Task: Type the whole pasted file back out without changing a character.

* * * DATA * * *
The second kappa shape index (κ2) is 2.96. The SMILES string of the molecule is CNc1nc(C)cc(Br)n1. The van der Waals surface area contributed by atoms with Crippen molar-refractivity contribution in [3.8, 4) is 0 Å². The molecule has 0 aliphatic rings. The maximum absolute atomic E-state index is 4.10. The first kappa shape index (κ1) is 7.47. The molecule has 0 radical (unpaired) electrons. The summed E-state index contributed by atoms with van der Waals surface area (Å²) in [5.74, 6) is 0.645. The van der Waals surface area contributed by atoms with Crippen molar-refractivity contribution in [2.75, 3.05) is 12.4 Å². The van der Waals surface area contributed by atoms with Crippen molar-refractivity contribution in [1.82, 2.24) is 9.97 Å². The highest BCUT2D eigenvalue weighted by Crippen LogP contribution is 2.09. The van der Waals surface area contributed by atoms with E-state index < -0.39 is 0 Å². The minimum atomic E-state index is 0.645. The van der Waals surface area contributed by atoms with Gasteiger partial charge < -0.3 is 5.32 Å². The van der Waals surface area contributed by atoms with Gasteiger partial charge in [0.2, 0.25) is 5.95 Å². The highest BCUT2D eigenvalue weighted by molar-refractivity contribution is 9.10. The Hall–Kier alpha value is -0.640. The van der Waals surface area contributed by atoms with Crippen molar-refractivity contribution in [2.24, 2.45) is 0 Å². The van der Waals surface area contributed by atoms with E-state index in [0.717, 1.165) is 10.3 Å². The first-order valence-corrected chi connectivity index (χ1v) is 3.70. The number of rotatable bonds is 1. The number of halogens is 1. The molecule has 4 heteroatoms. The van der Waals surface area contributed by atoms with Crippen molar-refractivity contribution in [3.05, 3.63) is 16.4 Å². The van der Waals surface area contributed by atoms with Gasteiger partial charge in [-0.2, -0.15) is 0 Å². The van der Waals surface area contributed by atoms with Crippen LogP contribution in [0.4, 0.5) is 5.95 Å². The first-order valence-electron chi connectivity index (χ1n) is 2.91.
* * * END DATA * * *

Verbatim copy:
The second kappa shape index (κ2) is 2.96. The SMILES string of the molecule is CNc1nc(C)cc(Br)n1. The van der Waals surface area contributed by atoms with Crippen molar-refractivity contribution in [3.8, 4) is 0 Å². The molecule has 0 aliphatic rings. The maximum absolute atomic E-state index is 4.10. The first kappa shape index (κ1) is 7.47. The molecule has 0 radical (unpaired) electrons. The summed E-state index contributed by atoms with van der Waals surface area (Å²) in [5.74, 6) is 0.645. The van der Waals surface area contributed by atoms with Crippen molar-refractivity contribution in [2.75, 3.05) is 12.4 Å². The van der Waals surface area contributed by atoms with Crippen molar-refractivity contribution in [1.82, 2.24) is 9.97 Å². The highest BCUT2D eigenvalue weighted by Crippen LogP contribution is 2.09. The van der Waals surface area contributed by atoms with E-state index < -0.39 is 0 Å². The minimum atomic E-state index is 0.645. The van der Waals surface area contributed by atoms with Gasteiger partial charge < -0.3 is 5.32 Å². The van der Waals surface area contributed by atoms with Gasteiger partial charge in [0.2, 0.25) is 5.95 Å². The highest BCUT2D eigenvalue weighted by molar-refractivity contribution is 9.10. The Hall–Kier alpha value is -0.640. The van der Waals surface area contributed by atoms with Crippen molar-refractivity contribution in [2.24, 2.45) is 0 Å². The van der Waals surface area contributed by atoms with E-state index in [0.717, 1.165) is 10.3 Å². The first-order valence-corrected chi connectivity index (χ1v) is 3.70. The number of rotatable bonds is 1. The number of halogens is 1. The molecule has 4 heteroatoms. The van der Waals surface area contributed by atoms with Crippen molar-refractivity contribution in [3.05, 3.63) is 16.4 Å². The van der Waals surface area contributed by atoms with Gasteiger partial charge in [-0.2, -0.15) is 0 Å². The van der Waals surface area contributed by atoms with Crippen LogP contribution in [0.4, 0.5) is 5.95 Å². The first-order valence-electron chi connectivity index (χ1n) is 2.91.